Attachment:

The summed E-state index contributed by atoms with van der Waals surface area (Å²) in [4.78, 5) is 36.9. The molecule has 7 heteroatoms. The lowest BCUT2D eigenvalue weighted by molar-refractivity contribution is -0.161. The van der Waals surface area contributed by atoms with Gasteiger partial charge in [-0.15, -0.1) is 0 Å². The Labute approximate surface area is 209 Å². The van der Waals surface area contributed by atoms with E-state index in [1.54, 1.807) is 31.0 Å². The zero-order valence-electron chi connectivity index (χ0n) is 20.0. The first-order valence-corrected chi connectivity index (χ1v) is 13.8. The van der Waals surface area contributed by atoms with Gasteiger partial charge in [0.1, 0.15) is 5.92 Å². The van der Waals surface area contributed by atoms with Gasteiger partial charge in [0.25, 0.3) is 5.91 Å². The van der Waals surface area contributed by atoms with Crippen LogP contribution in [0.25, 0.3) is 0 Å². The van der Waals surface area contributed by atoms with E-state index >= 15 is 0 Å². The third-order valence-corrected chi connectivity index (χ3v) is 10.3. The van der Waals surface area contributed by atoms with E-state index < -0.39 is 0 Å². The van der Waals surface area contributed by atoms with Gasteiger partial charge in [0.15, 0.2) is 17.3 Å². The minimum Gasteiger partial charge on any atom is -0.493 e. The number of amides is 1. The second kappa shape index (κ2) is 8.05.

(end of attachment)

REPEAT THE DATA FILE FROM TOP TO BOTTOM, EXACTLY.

The summed E-state index contributed by atoms with van der Waals surface area (Å²) in [4.78, 5) is 36.9. The molecule has 7 heteroatoms. The lowest BCUT2D eigenvalue weighted by molar-refractivity contribution is -0.161. The van der Waals surface area contributed by atoms with Gasteiger partial charge in [-0.15, -0.1) is 0 Å². The Labute approximate surface area is 209 Å². The van der Waals surface area contributed by atoms with E-state index in [1.54, 1.807) is 31.0 Å². The zero-order valence-electron chi connectivity index (χ0n) is 20.0. The first-order valence-corrected chi connectivity index (χ1v) is 13.8. The van der Waals surface area contributed by atoms with Gasteiger partial charge in [0.1, 0.15) is 5.92 Å². The van der Waals surface area contributed by atoms with Gasteiger partial charge in [0.25, 0.3) is 5.91 Å². The van der Waals surface area contributed by atoms with Crippen LogP contribution in [0.25, 0.3) is 0 Å². The van der Waals surface area contributed by atoms with E-state index >= 15 is 0 Å². The third-order valence-corrected chi connectivity index (χ3v) is 10.3. The van der Waals surface area contributed by atoms with E-state index < -0.39 is 0 Å². The van der Waals surface area contributed by atoms with Gasteiger partial charge in [0.15, 0.2) is 17.3 Å². The minimum Gasteiger partial charge on any atom is -0.493 e. The number of amides is 1. The second kappa shape index (κ2) is 8.05.